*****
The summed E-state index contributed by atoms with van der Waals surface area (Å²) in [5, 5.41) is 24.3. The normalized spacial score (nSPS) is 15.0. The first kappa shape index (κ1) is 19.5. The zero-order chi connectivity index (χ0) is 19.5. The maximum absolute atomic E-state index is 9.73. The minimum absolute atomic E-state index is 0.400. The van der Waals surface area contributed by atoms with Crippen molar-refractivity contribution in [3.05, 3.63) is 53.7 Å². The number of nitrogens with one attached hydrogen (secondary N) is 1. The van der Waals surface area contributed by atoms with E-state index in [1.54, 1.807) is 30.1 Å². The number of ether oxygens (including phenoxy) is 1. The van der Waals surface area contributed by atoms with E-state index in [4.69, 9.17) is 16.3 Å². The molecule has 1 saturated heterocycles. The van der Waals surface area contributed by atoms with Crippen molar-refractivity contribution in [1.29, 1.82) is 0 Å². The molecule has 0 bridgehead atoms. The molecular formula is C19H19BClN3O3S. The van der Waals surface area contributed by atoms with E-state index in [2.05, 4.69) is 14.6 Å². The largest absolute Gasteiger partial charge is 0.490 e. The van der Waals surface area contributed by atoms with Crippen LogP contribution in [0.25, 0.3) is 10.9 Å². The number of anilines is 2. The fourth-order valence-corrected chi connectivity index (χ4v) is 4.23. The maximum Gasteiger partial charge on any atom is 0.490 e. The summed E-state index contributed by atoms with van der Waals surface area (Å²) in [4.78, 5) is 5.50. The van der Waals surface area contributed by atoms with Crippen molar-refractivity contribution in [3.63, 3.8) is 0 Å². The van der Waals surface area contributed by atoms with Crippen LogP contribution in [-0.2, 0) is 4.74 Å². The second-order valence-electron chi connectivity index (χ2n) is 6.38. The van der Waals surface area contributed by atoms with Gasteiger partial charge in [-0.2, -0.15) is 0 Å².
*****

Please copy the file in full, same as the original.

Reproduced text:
The summed E-state index contributed by atoms with van der Waals surface area (Å²) in [5, 5.41) is 24.3. The normalized spacial score (nSPS) is 15.0. The first kappa shape index (κ1) is 19.5. The zero-order chi connectivity index (χ0) is 19.5. The maximum absolute atomic E-state index is 9.73. The minimum absolute atomic E-state index is 0.400. The van der Waals surface area contributed by atoms with Crippen molar-refractivity contribution in [3.05, 3.63) is 53.7 Å². The number of nitrogens with one attached hydrogen (secondary N) is 1. The van der Waals surface area contributed by atoms with E-state index in [1.54, 1.807) is 30.1 Å². The number of ether oxygens (including phenoxy) is 1. The van der Waals surface area contributed by atoms with E-state index in [4.69, 9.17) is 16.3 Å². The molecule has 1 saturated heterocycles. The van der Waals surface area contributed by atoms with Crippen molar-refractivity contribution in [1.29, 1.82) is 0 Å². The molecule has 0 bridgehead atoms. The molecular formula is C19H19BClN3O3S. The van der Waals surface area contributed by atoms with E-state index in [2.05, 4.69) is 14.6 Å². The largest absolute Gasteiger partial charge is 0.490 e. The van der Waals surface area contributed by atoms with Crippen LogP contribution in [0.25, 0.3) is 10.9 Å². The number of anilines is 2. The fourth-order valence-corrected chi connectivity index (χ4v) is 4.23. The maximum Gasteiger partial charge on any atom is 0.490 e. The summed E-state index contributed by atoms with van der Waals surface area (Å²) in [4.78, 5) is 5.50. The van der Waals surface area contributed by atoms with Crippen molar-refractivity contribution in [3.63, 3.8) is 0 Å². The van der Waals surface area contributed by atoms with Crippen LogP contribution in [-0.2, 0) is 4.74 Å². The second-order valence-electron chi connectivity index (χ2n) is 6.38. The van der Waals surface area contributed by atoms with Gasteiger partial charge in [-0.2, -0.15) is 0 Å².